Membrane proteins fulfill innumerous key functions in all living cells and account for ~30 percent of most proteomes. Two thirds of all known drugs on the market target membrane proteins, thus highlighting their critical importance in human health. In spite of their importance, less than a dozen atomic structures of human polytopic membrane proteins are reported. Clearly, there is an immense need for more structural information on human membranes proteins, and membrane proteins in general to understand their function and molecular mechanisms.
The Fotiadis laboratory focuses on the function, structure and supramolecular organization of membrane proteins. To this aim, biochemical and biophysical approaches as well as high-resolution microscopy and crystallography techniques are used.
During the years a strong focus was put on the structure and organization of membrane proteins in their native environment, the lipid bilayer. This is studied best by electron and atomic force microscopy of proteoliposomes, 2D crystals and native membranes. Finally, high-resolution structures are determined by X-ray crystallography of 3D crystals of detergent-solubilized membrane proteins.
The subject and title of Dimitrios Fotiadis’ Ph.D. thesis was the “Biochemical and structural analyses of membrane proteins in plants and animals” (2000, University of Basel).
During his postdoc in the group of Prof. Andreas Engel at the Biozentrum of the University of Basel, Dimitrios Fotiadis unsettled the dogma that the light receptor protein rhodopsin functions as a monomer in the retina by direct visualization of rhodopsin dimers and higher oligomers in native disk membranes using electron and particularly atomic force microscopy (Fotiadis et al. Nature (2003), 421, 127-128 and Fotiadis et al. Nature (2003), 426, 31). This discovery led to a reconsideration of how the first steps in vision work (Fotiadis et al. Curr. Opin. Struct. Biol. (2006), 252-259). Furthermore, these results from electron and atomic force microscopy on the oligomeric state of rhodopsin were corroborated by biochemical and biophysical methods in Basel and during Dimitrios Fotiadis’ scientific stay in Kris Palczewski’s laboratory (University of Washington, Seattle, USA). Importantly, rhodopsin is just one example of a G-protein-coupled receptor (GPCR) of which more than a thousand exist in the human body.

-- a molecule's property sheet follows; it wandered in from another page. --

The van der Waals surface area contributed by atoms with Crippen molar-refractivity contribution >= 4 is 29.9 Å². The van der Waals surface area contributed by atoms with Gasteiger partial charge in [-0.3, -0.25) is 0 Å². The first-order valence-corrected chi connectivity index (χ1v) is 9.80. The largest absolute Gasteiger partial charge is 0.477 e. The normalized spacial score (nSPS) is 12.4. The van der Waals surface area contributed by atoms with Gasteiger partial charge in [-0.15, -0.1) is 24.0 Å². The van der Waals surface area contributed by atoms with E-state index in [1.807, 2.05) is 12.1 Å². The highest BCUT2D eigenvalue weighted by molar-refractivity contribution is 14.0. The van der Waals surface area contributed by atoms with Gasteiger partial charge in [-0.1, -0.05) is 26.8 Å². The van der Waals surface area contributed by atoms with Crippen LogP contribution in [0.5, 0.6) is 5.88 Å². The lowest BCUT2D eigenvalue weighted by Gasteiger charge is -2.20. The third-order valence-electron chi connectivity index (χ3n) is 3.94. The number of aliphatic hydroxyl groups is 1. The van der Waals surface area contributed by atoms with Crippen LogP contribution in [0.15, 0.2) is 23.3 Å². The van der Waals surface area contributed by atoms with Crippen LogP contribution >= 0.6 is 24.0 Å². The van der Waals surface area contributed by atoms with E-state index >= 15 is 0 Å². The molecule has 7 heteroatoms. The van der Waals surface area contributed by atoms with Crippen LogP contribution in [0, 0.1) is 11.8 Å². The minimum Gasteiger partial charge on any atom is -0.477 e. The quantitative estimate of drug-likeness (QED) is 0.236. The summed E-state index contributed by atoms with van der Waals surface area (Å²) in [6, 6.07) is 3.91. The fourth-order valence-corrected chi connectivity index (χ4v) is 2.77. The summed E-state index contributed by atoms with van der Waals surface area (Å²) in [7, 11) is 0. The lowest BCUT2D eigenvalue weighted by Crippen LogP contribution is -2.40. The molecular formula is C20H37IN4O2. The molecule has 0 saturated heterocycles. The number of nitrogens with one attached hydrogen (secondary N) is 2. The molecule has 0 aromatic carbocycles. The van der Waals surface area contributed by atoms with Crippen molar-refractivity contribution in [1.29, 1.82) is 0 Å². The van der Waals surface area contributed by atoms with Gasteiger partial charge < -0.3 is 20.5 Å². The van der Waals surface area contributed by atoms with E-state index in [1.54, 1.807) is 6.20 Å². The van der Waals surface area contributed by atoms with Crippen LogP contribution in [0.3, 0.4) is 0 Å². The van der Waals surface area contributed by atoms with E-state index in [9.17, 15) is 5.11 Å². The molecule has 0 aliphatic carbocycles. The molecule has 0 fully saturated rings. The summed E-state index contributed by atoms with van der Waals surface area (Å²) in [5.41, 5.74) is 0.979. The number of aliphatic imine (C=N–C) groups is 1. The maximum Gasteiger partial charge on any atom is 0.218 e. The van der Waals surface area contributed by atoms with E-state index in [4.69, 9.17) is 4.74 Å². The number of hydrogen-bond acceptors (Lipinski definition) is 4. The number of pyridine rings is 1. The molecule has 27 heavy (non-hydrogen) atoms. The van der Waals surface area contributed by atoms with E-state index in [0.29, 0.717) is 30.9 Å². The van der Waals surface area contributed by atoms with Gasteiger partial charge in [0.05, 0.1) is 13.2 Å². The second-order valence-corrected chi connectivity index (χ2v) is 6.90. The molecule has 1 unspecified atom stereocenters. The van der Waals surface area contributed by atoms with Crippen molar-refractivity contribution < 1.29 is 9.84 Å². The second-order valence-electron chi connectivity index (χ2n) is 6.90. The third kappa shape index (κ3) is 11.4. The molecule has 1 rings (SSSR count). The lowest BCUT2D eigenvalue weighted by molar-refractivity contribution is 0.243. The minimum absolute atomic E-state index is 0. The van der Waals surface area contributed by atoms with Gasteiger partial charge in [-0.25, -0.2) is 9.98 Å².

It now seems likely that most of these GPCR receptors also function as paired molecules. This has implications for our health and for the development and screening of new drugs (Fotiadis et al. Curr. Opin. Struct. Biol. (2006), 252-259).
In 2004 Dimitrios Fotiadis got involvement in the ‘European Genomics Initiative on Disorders of Plasma Membrane Amino Acid Transporters (EUGINDAT)’ a Specific Targeted Research Project of the 6th European Community Framework Program. Since then his laboratory focuses on the function and structure of channel and transport proteins.
Function in NCCR
- Principal Investigator (PI)
Full Professor of Structure Biology at the Institute of Biochemistry and Molecular Medicine, University of Bern
Tenure Track Assistant Professor at the Institute of Biochemistry and Molecular Medicine, University of Bern
- PD (Habilitation) in Biophysics at the University of Basel
- Ph.D. in Biochemistry at the University of Basel
- M.Sc. in Molecular Biology at the University of Basel
- Associate faculty member of ‘Faculty of 1000 Biology’
- Swiss Society for Optics and Microscopy
- Member of the Bernese Biochemistry Association